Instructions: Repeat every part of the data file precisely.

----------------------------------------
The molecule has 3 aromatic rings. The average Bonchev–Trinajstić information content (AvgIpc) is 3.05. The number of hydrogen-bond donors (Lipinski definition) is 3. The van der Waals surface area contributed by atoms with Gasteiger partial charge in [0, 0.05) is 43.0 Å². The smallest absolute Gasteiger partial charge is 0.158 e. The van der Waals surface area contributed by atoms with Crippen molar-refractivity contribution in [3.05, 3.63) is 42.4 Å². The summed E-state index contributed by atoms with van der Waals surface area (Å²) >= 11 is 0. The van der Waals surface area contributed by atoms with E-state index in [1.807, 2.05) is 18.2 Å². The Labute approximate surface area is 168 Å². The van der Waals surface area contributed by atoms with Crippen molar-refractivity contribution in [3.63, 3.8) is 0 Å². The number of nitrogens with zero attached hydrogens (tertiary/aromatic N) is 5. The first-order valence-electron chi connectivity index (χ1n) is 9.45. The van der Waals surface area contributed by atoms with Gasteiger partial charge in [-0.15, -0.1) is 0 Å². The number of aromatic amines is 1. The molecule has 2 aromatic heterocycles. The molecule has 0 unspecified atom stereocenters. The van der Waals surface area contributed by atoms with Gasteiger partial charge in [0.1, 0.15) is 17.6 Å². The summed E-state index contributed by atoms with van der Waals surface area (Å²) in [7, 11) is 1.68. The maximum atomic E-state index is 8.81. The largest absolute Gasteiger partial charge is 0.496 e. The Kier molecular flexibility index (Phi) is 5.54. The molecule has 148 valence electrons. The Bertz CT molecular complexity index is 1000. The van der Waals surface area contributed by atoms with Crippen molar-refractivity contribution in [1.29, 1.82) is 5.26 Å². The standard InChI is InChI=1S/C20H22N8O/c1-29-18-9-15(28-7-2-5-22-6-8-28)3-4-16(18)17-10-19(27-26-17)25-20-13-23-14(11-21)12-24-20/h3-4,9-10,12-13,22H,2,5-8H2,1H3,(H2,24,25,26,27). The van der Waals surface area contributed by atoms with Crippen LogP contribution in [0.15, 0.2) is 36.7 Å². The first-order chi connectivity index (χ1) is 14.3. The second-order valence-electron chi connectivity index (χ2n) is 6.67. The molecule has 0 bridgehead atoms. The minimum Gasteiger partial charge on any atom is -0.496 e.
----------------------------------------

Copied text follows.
The molecule has 3 aromatic rings. The average Bonchev–Trinajstić information content (AvgIpc) is 3.05. The number of hydrogen-bond donors (Lipinski definition) is 3. The van der Waals surface area contributed by atoms with Gasteiger partial charge in [0, 0.05) is 43.0 Å². The smallest absolute Gasteiger partial charge is 0.158 e. The van der Waals surface area contributed by atoms with Crippen molar-refractivity contribution in [3.05, 3.63) is 42.4 Å². The summed E-state index contributed by atoms with van der Waals surface area (Å²) >= 11 is 0. The van der Waals surface area contributed by atoms with E-state index in [1.807, 2.05) is 18.2 Å². The Labute approximate surface area is 168 Å². The van der Waals surface area contributed by atoms with Crippen molar-refractivity contribution in [3.63, 3.8) is 0 Å². The number of nitrogens with zero attached hydrogens (tertiary/aromatic N) is 5. The first-order valence-electron chi connectivity index (χ1n) is 9.45. The van der Waals surface area contributed by atoms with Gasteiger partial charge in [-0.15, -0.1) is 0 Å². The number of aromatic amines is 1. The molecule has 2 aromatic heterocycles. The molecule has 0 unspecified atom stereocenters. The van der Waals surface area contributed by atoms with Gasteiger partial charge in [0.1, 0.15) is 17.6 Å². The summed E-state index contributed by atoms with van der Waals surface area (Å²) in [7, 11) is 1.68. The maximum atomic E-state index is 8.81. The largest absolute Gasteiger partial charge is 0.496 e. The Kier molecular flexibility index (Phi) is 5.54. The molecule has 148 valence electrons. The Bertz CT molecular complexity index is 1000. The van der Waals surface area contributed by atoms with Crippen molar-refractivity contribution in [1.29, 1.82) is 5.26 Å². The standard InChI is InChI=1S/C20H22N8O/c1-29-18-9-15(28-7-2-5-22-6-8-28)3-4-16(18)17-10-19(27-26-17)25-20-13-23-14(11-21)12-24-20/h3-4,9-10,12-13,22H,2,5-8H2,1H3,(H2,24,25,26,27). The van der Waals surface area contributed by atoms with Crippen LogP contribution in [0.15, 0.2) is 36.7 Å². The first-order chi connectivity index (χ1) is 14.3. The second-order valence-electron chi connectivity index (χ2n) is 6.67. The molecule has 0 bridgehead atoms. The minimum Gasteiger partial charge on any atom is -0.496 e.